Neda Ulaby | Michigan Radio
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Neda Ulaby

Artist Paul Rucker is fearless when it comes to taking on terrible moments in American history.

"The work that I do evolves mostly around the things I was never taught about," Rucker explains. Over Zoom, he's discussing his work in progress, Three Black Wall Streets, which evokes and honors the achievements of Black entrepreneurs and visionaries who created thriving spaces of possibility and sanctuary after the end of the Civil War.

You should be counting your Thanksgiving blessings if you have someone like Jasmine Surti in your immediate family or circle. She's a mother, a daughter, a friend to many in Lawrenceville, N.J. And she's the sort of super-planner who joyfully takes on the daunting task of organizing a pandemic Thanksgiving.

"Well, I guess I like to make spreadsheets and surveys and things," Surti acknowledges with sheepish pride. "Basically, problem solving, you could say."

It's no exaggeration to say this year feels like a horror movie. And now, a few filmmakers are making it official.

Museums seem like immortal places, with their august countenances and treasured holdings. Even in our TikTok era of diminishing attention spans, they draw more than 850 million visitors a year in the U.S., according to the American Alliance of Museums.

Mary Maxon was out raking hay on her tractor yesterday morning when a beep on her phone alerted her to the good news. The arts organization she runs on the Pine Ridge Indian Reservation in South Dakota had just been awarded a $50,000 grant through the CARES Act.

It's hard enough for any museum trying to reopen right now, but children's museums face especially tough challenges. (Especially those with names like Philadelphia's Please Touch Museum, the Hands On! Discovery Center in Gray, Tenn., and the Ann Arbor Hands-On Museum in Michigan.)

The Great Depression challenged Americans not just with horrifically high unemployment, but ideological divides not utterly unlike the ones we face today. Today, poll after poll show the country deeply split on major issues. Racism, Islamophobia and anti-Semitism are on the rise. Back then, the labor movement was burgeoning; so was membership in the Ku Klux Klan.

The last great pandemic struck the world more than 100 years ago. But voices from that time can still be heard in Radio Influenza, a haunting work of audio art available online.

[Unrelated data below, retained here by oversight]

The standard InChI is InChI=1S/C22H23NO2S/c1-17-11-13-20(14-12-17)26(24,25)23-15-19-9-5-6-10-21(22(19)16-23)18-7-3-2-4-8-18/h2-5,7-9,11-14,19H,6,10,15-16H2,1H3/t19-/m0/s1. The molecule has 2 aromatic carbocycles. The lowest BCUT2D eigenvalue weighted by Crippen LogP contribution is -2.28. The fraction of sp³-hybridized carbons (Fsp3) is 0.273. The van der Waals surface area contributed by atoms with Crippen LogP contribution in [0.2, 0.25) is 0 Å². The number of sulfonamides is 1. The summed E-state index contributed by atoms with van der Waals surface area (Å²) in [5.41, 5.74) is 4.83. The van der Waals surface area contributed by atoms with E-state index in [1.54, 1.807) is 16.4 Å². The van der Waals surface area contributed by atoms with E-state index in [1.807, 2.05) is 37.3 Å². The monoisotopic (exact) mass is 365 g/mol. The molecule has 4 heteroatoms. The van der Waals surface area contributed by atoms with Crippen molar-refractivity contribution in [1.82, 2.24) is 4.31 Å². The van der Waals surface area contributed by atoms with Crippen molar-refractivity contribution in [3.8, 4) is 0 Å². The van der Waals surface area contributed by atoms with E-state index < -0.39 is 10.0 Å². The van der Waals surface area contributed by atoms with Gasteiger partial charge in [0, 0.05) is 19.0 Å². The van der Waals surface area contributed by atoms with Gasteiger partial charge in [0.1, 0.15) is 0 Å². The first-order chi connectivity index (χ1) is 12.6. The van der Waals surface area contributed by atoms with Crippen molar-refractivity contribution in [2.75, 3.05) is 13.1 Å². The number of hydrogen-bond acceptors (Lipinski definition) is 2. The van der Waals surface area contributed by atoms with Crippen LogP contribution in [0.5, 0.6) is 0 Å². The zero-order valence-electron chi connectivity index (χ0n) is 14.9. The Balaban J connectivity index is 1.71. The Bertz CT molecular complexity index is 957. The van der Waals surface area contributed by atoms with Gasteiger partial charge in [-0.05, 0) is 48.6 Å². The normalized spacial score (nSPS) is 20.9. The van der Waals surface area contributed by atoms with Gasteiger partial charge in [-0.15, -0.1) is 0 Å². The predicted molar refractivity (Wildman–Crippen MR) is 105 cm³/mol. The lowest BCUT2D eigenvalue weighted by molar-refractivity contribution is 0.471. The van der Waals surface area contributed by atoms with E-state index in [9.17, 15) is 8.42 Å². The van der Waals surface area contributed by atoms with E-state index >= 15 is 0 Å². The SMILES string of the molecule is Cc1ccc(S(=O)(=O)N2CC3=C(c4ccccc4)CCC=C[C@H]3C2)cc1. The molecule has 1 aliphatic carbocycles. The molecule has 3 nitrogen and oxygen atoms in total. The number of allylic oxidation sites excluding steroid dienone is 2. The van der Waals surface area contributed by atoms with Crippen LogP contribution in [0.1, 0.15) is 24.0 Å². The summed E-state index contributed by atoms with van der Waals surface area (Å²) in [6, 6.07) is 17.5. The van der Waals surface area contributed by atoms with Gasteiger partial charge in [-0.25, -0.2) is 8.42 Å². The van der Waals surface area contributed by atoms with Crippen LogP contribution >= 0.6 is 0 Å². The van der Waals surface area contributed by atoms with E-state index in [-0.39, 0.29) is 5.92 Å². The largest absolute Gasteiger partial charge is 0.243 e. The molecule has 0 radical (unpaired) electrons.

The voices are not real. They're computerized. They sound tinny and faraway as they read fragments of newspaper stories from 1918, when the so-called Spanish flu ravaged the planet. Still, these fleeting dispatches from the past are uncannily relevant

There's a lot of uncertainty in the world right now. Which explains a major trend in entertainment: People are revisiting favorite TV shows, and listening to music they already know they like.

"When I was on night shift a couple of weeks ago and made mix tapes for my team, I took no musical risks," says Miriam Segura-Harrison, a 36-year-old family medicine resident at Brown University in Providence, R.I. "It was the soundtrack to 'O Brother, Where Art Thou?' Daft Punk and Wolfgang Gartner — my personal set list that got me through medical school."

Picture an angry little ball, covered in spikes, perhaps equipped with arms and legs, and definitely an evil grin. That's how cartoonists and animators are anthropomorphizing Covid-19. Which seems to make the coronavirus unique in our long history of anthropomorphizing diseases.

Imagine a version of the NBC hit comedy The Office where everyone's working from home. Irritating boss Michael can't stop sending vaguely inappropriate gifs, lumpish Kevin can't quite master the mute button and workplace wiseguy Jim is always looking directly at the camera, because, well, he has no other choice. He's stuck in meetings on Zoom.

Every weekday for more than three decades, his baritone steadied our mornings. Even in moments of chaos and crisis, Carl Kasell brought unflappable authority to the news. But behind that hid a lively sense of humor, revealed to listeners late in his career, when he became the beloved judge and official scorekeeper for Wait Wait... Don't Tell Me! NPR's news quiz show.

Kasell died Tuesday from complications from Alzheimer's disease in Potomac, Md. He was 84.